So unless there is a BRP OGL/SRD somewhere in which the core mechanic can be turned upside down I can't use it.


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PostPosted: Tue Aug 11, 2009 2:06 pm 
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John wrote:
[...] some very, very bad past experiences of D&D mean I am multi-polyhedral-averse.

Hey, don't you know some therapists? I'm sure that's fixable! :lol:

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PostPosted: Wed Aug 12, 2009 11:49 am 
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D&D4 with a group that likes it should cure that.

Doesn't BRP use polys for damage?


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PostPosted: Wed Aug 12, 2009 2:23 pm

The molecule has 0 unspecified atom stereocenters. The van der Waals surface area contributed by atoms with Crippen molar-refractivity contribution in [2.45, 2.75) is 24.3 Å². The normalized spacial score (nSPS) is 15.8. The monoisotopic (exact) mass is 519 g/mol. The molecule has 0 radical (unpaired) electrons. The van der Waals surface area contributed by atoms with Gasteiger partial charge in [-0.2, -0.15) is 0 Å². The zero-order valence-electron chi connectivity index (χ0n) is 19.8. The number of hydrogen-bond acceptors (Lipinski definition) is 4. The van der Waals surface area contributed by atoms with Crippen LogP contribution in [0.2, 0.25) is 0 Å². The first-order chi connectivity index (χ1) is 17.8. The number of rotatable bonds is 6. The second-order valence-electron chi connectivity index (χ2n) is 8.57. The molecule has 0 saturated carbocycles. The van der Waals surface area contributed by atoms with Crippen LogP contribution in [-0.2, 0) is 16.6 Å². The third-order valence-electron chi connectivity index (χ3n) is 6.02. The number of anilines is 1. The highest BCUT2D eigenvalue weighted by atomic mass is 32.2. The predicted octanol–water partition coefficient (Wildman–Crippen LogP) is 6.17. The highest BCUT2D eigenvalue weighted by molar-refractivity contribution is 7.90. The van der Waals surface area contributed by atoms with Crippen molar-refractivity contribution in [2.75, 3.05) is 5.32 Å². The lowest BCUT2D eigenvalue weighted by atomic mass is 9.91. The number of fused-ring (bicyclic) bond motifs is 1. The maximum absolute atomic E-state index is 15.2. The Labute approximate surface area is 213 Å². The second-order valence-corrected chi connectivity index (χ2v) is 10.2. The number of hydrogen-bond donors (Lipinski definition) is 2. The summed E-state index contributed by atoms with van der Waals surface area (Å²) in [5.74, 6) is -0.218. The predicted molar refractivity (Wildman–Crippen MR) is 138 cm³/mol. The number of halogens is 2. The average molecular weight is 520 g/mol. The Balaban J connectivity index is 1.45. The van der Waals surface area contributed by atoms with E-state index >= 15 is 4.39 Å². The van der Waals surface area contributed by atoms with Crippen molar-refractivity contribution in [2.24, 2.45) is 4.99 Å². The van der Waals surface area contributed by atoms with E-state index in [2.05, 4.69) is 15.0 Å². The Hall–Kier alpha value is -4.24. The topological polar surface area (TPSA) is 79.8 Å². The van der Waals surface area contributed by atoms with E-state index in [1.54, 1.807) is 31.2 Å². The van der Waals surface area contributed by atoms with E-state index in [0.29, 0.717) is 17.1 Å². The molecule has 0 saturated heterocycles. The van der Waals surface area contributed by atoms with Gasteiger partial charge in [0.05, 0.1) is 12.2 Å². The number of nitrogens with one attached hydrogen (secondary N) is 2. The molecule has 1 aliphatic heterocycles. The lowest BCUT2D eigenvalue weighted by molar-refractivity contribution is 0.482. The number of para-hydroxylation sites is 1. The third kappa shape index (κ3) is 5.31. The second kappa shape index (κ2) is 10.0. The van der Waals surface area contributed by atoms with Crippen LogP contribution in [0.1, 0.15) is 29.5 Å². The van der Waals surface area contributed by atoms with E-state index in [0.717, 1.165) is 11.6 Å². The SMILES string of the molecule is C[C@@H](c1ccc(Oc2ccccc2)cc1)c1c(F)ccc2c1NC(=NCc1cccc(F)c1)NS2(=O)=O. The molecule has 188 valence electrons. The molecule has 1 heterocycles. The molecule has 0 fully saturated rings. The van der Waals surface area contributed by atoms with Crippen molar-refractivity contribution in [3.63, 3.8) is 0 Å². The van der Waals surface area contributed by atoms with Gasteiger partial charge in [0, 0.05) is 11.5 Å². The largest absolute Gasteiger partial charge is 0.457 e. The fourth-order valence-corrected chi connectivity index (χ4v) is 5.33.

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Gallowglacht wrote:
Doesn't BRP use polys for damage?

Mainly that, and some creature stats, IIRC (haven't played a fantasy game in a long while). I love my large bag of polyhedral dice. Image

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PostPosted: Wed Aug 12, 2009 3:56 pm 
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I like simple, but realistic.

I have played BRP (and I like it) but I also think roll under is not intuitive.

Traveller's 2D mechanic is simple enough and after 30 years, the bell curve is memorized, so I can make things up pretty quickly (the MGT standard task system helps too).